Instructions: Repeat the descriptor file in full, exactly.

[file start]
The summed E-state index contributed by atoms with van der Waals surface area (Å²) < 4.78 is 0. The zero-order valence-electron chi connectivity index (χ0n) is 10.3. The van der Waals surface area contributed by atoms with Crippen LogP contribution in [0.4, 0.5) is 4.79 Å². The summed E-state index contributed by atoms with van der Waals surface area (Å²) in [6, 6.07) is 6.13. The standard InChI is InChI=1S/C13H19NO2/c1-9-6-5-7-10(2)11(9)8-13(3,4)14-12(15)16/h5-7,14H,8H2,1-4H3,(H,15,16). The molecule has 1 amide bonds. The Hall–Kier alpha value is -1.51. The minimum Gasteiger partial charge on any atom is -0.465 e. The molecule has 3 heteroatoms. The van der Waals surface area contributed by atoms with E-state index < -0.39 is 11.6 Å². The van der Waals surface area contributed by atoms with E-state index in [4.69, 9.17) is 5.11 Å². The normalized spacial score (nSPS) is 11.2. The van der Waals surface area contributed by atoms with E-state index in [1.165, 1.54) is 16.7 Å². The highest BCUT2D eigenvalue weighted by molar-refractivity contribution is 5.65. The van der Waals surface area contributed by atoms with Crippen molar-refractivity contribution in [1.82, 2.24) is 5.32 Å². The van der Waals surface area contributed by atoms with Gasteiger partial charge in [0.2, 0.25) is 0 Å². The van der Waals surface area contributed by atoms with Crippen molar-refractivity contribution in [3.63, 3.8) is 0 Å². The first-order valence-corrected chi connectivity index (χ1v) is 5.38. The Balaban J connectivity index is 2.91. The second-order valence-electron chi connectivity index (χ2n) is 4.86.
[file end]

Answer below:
The summed E-state index contributed by atoms with van der Waals surface area (Å²) < 4.78 is 0. The zero-order valence-electron chi connectivity index (χ0n) is 10.3. The van der Waals surface area contributed by atoms with Crippen LogP contribution in [0.4, 0.5) is 4.79 Å². The summed E-state index contributed by atoms with van der Waals surface area (Å²) in [6, 6.07) is 6.13. The standard InChI is InChI=1S/C13H19NO2/c1-9-6-5-7-10(2)11(9)8-13(3,4)14-12(15)16/h5-7,14H,8H2,1-4H3,(H,15,16). The molecule has 1 amide bonds. The Hall–Kier alpha value is -1.51. The minimum Gasteiger partial charge on any atom is -0.465 e. The molecule has 3 heteroatoms. The van der Waals surface area contributed by atoms with E-state index < -0.39 is 11.6 Å². The van der Waals surface area contributed by atoms with E-state index in [4.69, 9.17) is 5.11 Å². The normalized spacial score (nSPS) is 11.2. The van der Waals surface area contributed by atoms with E-state index in [1.165, 1.54) is 16.7 Å². The highest BCUT2D eigenvalue weighted by molar-refractivity contribution is 5.65. The van der Waals surface area contributed by atoms with Crippen molar-refractivity contribution in [1.82, 2.24) is 5.32 Å². The van der Waals surface area contributed by atoms with Gasteiger partial charge in [0.2, 0.25) is 0 Å². The van der Waals surface area contributed by atoms with Crippen molar-refractivity contribution in [3.63, 3.8) is 0 Å². The first-order valence-corrected chi connectivity index (χ1v) is 5.38. The Balaban J connectivity index is 2.91. The second-order valence-electron chi connectivity index (χ2n) is 4.86.